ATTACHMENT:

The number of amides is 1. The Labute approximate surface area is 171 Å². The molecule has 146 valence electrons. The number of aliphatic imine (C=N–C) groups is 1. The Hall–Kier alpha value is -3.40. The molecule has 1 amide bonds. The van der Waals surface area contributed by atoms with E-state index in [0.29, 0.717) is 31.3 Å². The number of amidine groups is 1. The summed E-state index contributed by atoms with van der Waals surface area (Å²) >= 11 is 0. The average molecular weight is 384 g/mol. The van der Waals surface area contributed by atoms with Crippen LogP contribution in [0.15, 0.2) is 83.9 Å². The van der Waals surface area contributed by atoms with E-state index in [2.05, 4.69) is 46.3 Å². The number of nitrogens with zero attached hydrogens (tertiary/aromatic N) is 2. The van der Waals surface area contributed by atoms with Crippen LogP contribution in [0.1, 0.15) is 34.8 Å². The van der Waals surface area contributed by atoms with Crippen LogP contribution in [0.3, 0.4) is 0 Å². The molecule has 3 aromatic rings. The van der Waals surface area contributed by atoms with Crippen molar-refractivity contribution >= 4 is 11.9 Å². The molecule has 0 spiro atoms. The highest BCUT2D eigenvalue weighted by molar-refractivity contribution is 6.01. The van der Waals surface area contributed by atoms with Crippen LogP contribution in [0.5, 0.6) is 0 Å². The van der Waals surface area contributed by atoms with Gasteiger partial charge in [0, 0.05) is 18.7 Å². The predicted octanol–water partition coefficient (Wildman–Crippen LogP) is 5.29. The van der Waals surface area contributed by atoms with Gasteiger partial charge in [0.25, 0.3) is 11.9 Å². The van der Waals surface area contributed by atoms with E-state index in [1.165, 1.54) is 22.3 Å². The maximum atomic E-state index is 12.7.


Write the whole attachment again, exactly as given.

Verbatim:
The number of amides is 1. The Labute approximate surface area is 171 Å². The molecule has 146 valence electrons. The number of aliphatic imine (C=N–C) groups is 1. The Hall–Kier alpha value is -3.40. The molecule has 1 amide bonds. The van der Waals surface area contributed by atoms with E-state index in [0.29, 0.717) is 31.3 Å². The number of amidine groups is 1. The summed E-state index contributed by atoms with van der Waals surface area (Å²) >= 11 is 0. The average molecular weight is 384 g/mol. The van der Waals surface area contributed by atoms with Crippen LogP contribution in [0.15, 0.2) is 83.9 Å². The van der Waals surface area contributed by atoms with E-state index in [2.05, 4.69) is 46.3 Å². The number of nitrogens with zero attached hydrogens (tertiary/aromatic N) is 2. The van der Waals surface area contributed by atoms with Crippen LogP contribution in [0.1, 0.15) is 34.8 Å². The van der Waals surface area contributed by atoms with Crippen LogP contribution in [0.3, 0.4) is 0 Å². The molecule has 3 aromatic rings. The van der Waals surface area contributed by atoms with Crippen molar-refractivity contribution >= 4 is 11.9 Å². The molecule has 0 spiro atoms. The highest BCUT2D eigenvalue weighted by molar-refractivity contribution is 6.01. The van der Waals surface area contributed by atoms with Crippen LogP contribution in [0.5, 0.6) is 0 Å². The van der Waals surface area contributed by atoms with Gasteiger partial charge in [0, 0.05) is 18.7 Å². The predicted octanol–water partition coefficient (Wildman–Crippen LogP) is 5.29. The van der Waals surface area contributed by atoms with Gasteiger partial charge in [0.25, 0.3) is 11.9 Å². The van der Waals surface area contributed by atoms with E-state index in [1.165, 1.54) is 22.3 Å². The maximum atomic E-state index is 12.7.